School Climate & Safety

Newtown, Conn., Awarded $1.3 Million in Violence-Recovery Grant

By Nirvi Shah — May 24, 2013 2 min read
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The latest grantee of a federal program that gives districts money to help them heal from violent incidents is Newtown, Conn.—where 20 Sandy Hook Elementary School students and six of the school’s teachers and staff members were killed in December.

Newtown will receive $1.3 million from the U.S. Department of Education’s Project SERV program—School Emergency Response to Violence. The money is intended to pay for anything that helps schools where a violent incident has occurred recover from the incident.

“This tragedy has forever changed the entire Newtown community—and our country,” U.S. Education Secretary Arne Duncan said in a press release. “While we continue efforts to enact President Obama’s comprehensive approach to make our schools and communities safer, we want to do whatever we can to support ongoing recovery efforts and ensure this community has the resources it needs to meet the needs of its teachers, students and families.”

Duncan will be in Connecticut on Friday, joining Connecticut Gov. Dannel Malloy, a Democrat, at a Hartford magnet school, where the two will host a town hall meeting to discuss the importance of comprehensive school safety efforts.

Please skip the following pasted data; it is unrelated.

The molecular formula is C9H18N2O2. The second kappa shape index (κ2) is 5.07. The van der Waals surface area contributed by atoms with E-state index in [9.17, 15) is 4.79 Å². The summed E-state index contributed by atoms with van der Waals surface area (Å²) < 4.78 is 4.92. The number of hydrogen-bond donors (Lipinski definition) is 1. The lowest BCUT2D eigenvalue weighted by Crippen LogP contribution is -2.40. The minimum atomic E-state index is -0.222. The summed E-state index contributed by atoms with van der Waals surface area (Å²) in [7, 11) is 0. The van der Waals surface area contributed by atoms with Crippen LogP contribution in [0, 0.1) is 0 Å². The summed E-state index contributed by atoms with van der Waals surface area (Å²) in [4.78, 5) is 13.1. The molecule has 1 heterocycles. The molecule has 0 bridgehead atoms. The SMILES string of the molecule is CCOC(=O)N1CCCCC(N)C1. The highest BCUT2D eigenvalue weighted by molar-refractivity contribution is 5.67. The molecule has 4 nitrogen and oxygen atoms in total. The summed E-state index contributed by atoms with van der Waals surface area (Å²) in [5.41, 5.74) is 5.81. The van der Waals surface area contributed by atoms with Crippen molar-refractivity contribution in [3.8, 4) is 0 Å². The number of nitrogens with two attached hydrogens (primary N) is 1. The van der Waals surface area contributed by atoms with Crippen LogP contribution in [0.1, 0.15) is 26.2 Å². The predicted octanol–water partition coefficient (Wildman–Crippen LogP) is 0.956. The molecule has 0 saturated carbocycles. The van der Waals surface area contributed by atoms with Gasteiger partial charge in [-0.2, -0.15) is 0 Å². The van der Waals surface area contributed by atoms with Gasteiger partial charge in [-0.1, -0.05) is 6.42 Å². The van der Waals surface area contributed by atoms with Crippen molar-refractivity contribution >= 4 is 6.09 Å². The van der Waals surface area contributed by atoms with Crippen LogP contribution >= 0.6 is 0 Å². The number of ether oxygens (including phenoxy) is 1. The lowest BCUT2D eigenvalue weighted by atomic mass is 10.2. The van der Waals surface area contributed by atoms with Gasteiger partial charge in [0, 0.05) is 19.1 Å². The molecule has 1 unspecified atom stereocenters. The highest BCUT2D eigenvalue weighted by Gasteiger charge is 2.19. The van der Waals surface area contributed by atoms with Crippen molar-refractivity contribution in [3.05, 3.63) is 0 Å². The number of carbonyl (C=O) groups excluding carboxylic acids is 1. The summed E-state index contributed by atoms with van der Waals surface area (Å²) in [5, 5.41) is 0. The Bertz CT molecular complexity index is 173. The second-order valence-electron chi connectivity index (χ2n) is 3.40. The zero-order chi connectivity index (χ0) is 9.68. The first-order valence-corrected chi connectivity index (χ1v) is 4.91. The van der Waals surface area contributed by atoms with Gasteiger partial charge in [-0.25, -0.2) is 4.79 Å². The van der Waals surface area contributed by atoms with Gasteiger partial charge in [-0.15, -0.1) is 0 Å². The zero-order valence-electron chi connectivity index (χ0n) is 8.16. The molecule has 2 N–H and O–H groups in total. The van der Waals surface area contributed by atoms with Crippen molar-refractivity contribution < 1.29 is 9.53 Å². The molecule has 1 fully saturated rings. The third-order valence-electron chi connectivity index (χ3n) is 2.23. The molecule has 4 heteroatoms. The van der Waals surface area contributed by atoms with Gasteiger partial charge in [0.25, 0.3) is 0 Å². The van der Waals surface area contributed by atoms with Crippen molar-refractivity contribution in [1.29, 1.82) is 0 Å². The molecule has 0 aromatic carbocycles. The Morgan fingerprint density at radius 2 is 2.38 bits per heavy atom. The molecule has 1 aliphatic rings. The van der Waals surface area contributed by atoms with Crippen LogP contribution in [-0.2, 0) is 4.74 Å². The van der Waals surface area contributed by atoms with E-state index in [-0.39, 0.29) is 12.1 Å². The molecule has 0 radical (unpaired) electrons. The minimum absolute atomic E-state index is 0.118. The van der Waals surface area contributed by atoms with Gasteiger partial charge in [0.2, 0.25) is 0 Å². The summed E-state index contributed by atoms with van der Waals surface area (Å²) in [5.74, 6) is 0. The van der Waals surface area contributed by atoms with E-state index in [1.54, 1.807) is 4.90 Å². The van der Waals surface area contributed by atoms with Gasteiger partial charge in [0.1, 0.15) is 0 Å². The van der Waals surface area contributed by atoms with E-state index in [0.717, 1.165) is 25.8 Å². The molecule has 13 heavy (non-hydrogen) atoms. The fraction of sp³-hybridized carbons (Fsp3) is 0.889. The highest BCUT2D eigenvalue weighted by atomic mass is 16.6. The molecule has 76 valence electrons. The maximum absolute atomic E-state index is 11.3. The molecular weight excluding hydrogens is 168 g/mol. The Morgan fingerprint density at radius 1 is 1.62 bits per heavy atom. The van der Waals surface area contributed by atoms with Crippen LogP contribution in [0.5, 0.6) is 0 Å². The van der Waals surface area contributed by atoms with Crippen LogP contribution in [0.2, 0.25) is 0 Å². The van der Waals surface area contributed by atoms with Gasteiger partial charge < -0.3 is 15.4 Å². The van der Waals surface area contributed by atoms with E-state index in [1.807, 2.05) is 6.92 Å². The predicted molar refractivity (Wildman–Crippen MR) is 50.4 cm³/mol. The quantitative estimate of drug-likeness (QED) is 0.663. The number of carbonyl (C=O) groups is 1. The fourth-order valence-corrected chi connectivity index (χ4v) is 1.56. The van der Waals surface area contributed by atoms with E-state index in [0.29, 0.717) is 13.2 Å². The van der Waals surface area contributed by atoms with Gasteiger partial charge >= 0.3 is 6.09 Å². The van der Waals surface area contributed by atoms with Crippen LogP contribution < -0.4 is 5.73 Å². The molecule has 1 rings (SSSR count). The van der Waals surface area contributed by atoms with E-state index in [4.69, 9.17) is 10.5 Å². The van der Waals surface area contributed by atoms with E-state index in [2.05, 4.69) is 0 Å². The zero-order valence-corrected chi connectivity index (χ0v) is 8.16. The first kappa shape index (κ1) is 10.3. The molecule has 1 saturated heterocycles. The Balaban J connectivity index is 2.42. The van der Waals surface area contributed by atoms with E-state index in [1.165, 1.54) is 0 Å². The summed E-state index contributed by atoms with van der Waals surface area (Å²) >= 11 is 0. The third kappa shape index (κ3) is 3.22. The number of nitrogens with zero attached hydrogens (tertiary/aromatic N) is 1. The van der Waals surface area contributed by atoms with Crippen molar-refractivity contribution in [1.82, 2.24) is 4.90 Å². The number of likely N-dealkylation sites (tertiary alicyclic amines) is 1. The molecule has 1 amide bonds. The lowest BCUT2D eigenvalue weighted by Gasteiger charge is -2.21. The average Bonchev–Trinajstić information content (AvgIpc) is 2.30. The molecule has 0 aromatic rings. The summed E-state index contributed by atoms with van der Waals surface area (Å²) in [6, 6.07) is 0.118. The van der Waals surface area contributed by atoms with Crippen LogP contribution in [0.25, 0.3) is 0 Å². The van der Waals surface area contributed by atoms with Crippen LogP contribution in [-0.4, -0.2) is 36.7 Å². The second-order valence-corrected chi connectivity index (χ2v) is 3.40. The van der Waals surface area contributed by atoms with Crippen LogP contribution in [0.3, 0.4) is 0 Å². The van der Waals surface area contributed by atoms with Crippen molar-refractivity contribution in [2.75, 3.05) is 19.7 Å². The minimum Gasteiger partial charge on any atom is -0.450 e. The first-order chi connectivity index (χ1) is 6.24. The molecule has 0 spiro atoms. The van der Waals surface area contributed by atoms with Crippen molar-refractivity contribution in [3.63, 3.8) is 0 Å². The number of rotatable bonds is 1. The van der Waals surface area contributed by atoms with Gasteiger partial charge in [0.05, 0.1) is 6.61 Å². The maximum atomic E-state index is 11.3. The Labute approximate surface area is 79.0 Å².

Project SERV grants, awarded to school districts, colleges, and universities, are typically much smaller in size. The award for the 5,500-student Newtown district is among the largest, however. Some of the program’s largest awards include grants given to the Texas Education Agency and the Mississippi Department of Education, each awarded $1.75 million in 2006.

The awards, for which recipients must apply, often are provided to districts or places where there has been a school shooting. For example, the Baltimore County school district in Maryland received about $35,000 earlier this year. Near the start of the 2012-13 school year, a student who brought a gun to school shot and injured a classmate in a high school cafeteria. Another recipient was the Chardon school district in Ohio, where in early 2012, a high school student shot and killed three other district students. He was recently sentenced to three life sentences in prison.

In all, the program has awarded $33.5 million to 106 grantees, since its creation in 2001. The Education Department said it is working with education leaders in Oklahoma on providing grants through Project SERV after a tornado shredded several schools in the 23,000-student Moore district this week, killing seven elementary school students.

In Newtown, the federal Education Department said, the money will be used to offset costs the district experienced immediately after the shootings and school-based behavioral and academic recovery programs, including support groups for parents, siblings, students and teachers; creative expression and wellness activities; counseling; training for educators and school personnel; and additional support staff.

A version of this news article first appeared in the Rules for Engagement blog.